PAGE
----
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Clydesdales/Athenas (200+ lb / 91+ kg) Looking to lose that spare tire? Ideal weight 200+? Frustrated being a large cyclist in a sport geared for the ultra-light? Learn about the bikes and parts that can take the abuse of a heavier cyclist, how to keep your body going while losing the weight, and get support from others who've been successful.

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Old 02-22-14, 12:45 AM   #1
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Weight Loss Surgery and "Epic" touring question.

Help, I have been trying to find people who have had Weight Loss Surgery and went on to do cross country bicycle touring. I have looked through the threads on this and many other sites and have not ben able to find an answer.

First of all this thread isn't intended to debate the pro's and con's of Weight Loss Surgery. I understand the "actions" vs "consequences" of the surgery. I am looking for the long term affects on bicycle tourists.

I have been overweight my entire adult life, 5'7"/ #300 , and starting to have health issues. Up until I left the Navy, I was riding almost every day I could. Enter a real job and raising a family... The bike riding went on the back burner until the kids were moved out of the house 2 years ago. I bought my new bike when the kids left and am combining biking with photography. I am retiring in a few years and plan on touring the country by bicycle.

With that said, here goes...

Has anybody had Weight Loss Surgery and gone on to ride an "Epic" bike ride? If so how do you manage calories out vs in. I know that post surgery it wil be hard to consume lots of calories. Is it even managable? I know people will run marathons after surgery, but that is not even comparable to the calories burned daily for weeks on end.

If anybody has had any experience in this (good or bad) I would appreciate hearing from you.

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Old 02-22-14, 04:33 AM   #2
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I had it 11 years ago. I haven't been fortunate enough to do a cross-country tour, but I'd love to do it before I get too old

That said, I have done hundreds of century rides and longer (34 just last year.) I don't have any nutrition issues to speak of. I think it's different for the first couple of years when you really do have more physical restriction than you may have later. For example some people have to sip water really slowly, whereas I can pretty much glug down as much as I want.

When I'm actually riding I try to eat good stuff, but I don't worry about carbs/sugar. Besides energy bars, I'll have orange juice, or a muffin, or a banana etc. I've been known to snag a Snickers bar at a little country store. Depending on the surgery type you could conceivably be bothered by "dumping syndrome" if you take in too much sugar at once, but I have never had that happen on the bike. Even a hit from a GU pack hasn't caused me any trouble.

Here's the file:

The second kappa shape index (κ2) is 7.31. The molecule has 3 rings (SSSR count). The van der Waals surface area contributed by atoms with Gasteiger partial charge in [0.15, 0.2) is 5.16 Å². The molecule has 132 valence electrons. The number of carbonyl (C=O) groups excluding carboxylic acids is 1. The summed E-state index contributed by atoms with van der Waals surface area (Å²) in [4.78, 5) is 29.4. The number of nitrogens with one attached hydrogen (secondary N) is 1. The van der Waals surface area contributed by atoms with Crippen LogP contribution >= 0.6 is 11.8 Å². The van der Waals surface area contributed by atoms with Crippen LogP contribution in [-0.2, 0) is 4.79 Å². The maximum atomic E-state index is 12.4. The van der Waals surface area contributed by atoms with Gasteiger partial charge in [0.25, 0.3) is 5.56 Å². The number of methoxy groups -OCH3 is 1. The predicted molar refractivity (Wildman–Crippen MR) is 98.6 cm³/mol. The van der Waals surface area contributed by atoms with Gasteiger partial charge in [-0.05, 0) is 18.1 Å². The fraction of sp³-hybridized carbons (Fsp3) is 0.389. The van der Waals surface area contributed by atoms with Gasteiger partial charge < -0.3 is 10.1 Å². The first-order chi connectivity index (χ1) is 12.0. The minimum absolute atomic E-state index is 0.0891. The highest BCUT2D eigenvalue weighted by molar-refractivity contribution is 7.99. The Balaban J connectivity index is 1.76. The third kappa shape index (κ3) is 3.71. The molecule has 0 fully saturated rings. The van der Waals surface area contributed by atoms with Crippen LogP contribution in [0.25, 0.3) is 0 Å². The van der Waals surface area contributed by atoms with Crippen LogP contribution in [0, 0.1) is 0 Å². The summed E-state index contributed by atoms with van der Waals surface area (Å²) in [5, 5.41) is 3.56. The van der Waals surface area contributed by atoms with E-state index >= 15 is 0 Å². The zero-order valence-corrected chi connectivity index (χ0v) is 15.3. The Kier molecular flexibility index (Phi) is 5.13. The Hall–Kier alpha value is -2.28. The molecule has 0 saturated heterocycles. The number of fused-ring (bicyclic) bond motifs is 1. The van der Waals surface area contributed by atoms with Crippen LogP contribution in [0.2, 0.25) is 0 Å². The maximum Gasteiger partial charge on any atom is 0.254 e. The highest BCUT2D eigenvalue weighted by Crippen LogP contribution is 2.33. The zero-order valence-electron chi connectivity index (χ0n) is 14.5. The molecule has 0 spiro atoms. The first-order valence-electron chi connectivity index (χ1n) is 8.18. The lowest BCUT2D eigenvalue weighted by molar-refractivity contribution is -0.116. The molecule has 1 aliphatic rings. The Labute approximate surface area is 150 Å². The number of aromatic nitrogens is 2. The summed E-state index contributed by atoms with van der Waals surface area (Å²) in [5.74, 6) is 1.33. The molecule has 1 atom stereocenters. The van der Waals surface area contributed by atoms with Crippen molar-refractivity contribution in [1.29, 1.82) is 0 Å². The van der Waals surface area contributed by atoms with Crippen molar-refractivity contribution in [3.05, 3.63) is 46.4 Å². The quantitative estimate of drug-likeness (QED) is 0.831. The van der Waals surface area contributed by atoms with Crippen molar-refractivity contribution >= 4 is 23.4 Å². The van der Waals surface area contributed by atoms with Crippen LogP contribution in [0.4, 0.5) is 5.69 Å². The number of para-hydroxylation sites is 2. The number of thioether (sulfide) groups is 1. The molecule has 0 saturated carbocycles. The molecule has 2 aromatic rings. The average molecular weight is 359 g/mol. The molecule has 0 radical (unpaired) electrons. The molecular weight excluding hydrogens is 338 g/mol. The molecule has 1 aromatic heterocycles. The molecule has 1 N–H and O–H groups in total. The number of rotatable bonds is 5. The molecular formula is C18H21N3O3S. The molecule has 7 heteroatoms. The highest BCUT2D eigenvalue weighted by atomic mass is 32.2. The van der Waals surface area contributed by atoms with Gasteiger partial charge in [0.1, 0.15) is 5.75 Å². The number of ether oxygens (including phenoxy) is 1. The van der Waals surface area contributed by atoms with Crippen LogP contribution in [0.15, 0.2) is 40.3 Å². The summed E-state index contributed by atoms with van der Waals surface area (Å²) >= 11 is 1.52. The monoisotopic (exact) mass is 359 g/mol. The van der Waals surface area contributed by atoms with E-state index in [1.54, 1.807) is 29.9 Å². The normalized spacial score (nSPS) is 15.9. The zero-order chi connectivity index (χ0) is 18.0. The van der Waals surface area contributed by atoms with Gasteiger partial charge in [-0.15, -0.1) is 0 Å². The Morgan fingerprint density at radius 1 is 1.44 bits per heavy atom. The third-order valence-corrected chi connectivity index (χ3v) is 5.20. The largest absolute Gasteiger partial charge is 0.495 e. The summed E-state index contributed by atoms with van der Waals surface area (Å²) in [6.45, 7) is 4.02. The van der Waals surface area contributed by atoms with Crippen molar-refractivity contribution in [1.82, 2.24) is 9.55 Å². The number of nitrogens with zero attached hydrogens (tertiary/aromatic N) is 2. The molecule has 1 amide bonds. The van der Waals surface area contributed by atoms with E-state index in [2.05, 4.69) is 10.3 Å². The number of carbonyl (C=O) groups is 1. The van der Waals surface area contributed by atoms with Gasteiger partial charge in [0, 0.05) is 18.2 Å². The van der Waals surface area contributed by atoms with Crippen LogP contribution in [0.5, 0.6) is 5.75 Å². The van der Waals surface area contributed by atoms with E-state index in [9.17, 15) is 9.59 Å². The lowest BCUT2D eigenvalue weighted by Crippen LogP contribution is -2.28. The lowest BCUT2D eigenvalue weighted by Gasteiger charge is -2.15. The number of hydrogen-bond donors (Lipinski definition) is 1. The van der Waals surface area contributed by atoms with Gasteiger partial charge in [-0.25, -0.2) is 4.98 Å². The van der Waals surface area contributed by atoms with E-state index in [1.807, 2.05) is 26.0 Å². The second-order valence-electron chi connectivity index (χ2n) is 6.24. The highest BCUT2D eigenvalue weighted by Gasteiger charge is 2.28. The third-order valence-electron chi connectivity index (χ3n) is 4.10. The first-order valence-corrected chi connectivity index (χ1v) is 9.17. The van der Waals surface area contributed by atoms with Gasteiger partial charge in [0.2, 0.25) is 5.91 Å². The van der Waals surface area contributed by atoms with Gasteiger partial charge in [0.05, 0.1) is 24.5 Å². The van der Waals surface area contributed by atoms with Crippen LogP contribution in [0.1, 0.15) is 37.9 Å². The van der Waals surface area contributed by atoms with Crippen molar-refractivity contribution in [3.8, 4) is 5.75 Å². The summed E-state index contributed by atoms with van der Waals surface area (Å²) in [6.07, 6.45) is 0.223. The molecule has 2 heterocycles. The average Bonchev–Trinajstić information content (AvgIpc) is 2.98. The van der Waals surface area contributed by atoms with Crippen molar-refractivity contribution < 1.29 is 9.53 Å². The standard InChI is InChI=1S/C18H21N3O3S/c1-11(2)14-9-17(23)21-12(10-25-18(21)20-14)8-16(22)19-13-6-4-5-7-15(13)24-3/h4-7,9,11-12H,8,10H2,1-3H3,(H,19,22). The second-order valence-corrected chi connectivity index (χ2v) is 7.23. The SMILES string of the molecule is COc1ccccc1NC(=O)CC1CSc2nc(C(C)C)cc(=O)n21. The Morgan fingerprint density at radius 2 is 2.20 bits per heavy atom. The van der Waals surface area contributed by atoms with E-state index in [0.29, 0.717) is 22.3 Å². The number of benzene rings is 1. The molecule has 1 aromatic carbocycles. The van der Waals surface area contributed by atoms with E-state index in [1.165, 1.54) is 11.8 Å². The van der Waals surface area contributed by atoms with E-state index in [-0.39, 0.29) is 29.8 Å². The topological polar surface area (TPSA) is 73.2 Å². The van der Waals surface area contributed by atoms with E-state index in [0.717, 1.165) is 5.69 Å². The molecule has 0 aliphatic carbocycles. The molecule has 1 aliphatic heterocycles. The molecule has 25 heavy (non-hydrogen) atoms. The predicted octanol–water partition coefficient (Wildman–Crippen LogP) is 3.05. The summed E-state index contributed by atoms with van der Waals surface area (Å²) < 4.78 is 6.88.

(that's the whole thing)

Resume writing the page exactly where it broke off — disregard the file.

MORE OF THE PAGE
So, this is probably not very helpful to you I pretty much eat like everybody else when I'm on the bike.
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Old 03-01-14, 07:13 PM   #3
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What I can gather, it will be dependant on how my body will get used to the new stomach. I am making an appointment with the WLS Program Dietitian to get her opinion. I imagine there is no magic bullet and I will probably have to train my mind and body to adjust. Either way, upon completion of the WLS, I will be riding as far and as long as I can.
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Old 03-01-14, 07:32 PM   #4
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One thing to consider, you can still eat poorly after wls! Have a friend who had it and now weighs more! Fix the mind and th body will follow IMHO...
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Old 03-02-14, 09:44 AM   #5
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There are a couple other places that may get you some more people who have toured. On BikeForums there is a Touring group, there is also an amazing website for people doing big tours called Crazy Guy on a Bike ( There is a forum on there that has a lot of vary accomplished touring cyclists from all sorts of back grounds. You might be able to get some great advise there too. It is worth heading over there simply to read journals and find inspiration as it is really fun to live vicariously through others amazing trips.

Sorry I do not have any advise specific to weight loss surgery, I do not know much about returning to riding after the fact so I will leave it at that.

Best of luck! I am sure it is more than doable with the right research and training.
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